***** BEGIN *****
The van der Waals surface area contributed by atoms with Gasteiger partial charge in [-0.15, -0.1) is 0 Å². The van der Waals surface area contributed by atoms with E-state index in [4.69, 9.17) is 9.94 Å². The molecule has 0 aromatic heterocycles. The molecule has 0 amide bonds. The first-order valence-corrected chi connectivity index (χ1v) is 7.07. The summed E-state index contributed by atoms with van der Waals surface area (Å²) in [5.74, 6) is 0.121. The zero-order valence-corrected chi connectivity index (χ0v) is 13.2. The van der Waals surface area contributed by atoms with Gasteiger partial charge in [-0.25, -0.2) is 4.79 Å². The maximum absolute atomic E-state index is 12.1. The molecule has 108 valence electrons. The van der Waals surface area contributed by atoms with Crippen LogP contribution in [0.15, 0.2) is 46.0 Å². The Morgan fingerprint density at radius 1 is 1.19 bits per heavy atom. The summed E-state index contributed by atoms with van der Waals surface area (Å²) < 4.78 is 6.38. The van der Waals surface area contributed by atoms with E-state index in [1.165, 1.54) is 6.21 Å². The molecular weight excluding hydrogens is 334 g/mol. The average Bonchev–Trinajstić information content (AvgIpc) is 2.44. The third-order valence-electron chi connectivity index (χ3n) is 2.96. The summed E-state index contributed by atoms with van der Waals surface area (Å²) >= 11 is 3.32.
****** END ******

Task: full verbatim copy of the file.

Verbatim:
The van der Waals surface area contributed by atoms with Gasteiger partial charge in [-0.15, -0.1) is 0 Å². The van der Waals surface area contributed by atoms with E-state index in [4.69, 9.17) is 9.94 Å². The molecule has 0 aromatic heterocycles. The molecule has 0 amide bonds. The first-order valence-corrected chi connectivity index (χ1v) is 7.07. The summed E-state index contributed by atoms with van der Waals surface area (Å²) in [5.74, 6) is 0.121. The zero-order valence-corrected chi connectivity index (χ0v) is 13.2. The van der Waals surface area contributed by atoms with Gasteiger partial charge in [-0.25, -0.2) is 4.79 Å². The maximum absolute atomic E-state index is 12.1. The molecule has 108 valence electrons. The van der Waals surface area contributed by atoms with Crippen LogP contribution in [0.15, 0.2) is 46.0 Å². The Morgan fingerprint density at radius 1 is 1.19 bits per heavy atom. The summed E-state index contributed by atoms with van der Waals surface area (Å²) < 4.78 is 6.38. The van der Waals surface area contributed by atoms with E-state index in [1.165, 1.54) is 6.21 Å². The molecular weight excluding hydrogens is 334 g/mol. The average Bonchev–Trinajstić information content (AvgIpc) is 2.44. The third-order valence-electron chi connectivity index (χ3n) is 2.96. The summed E-state index contributed by atoms with van der Waals surface area (Å²) >= 11 is 3.32.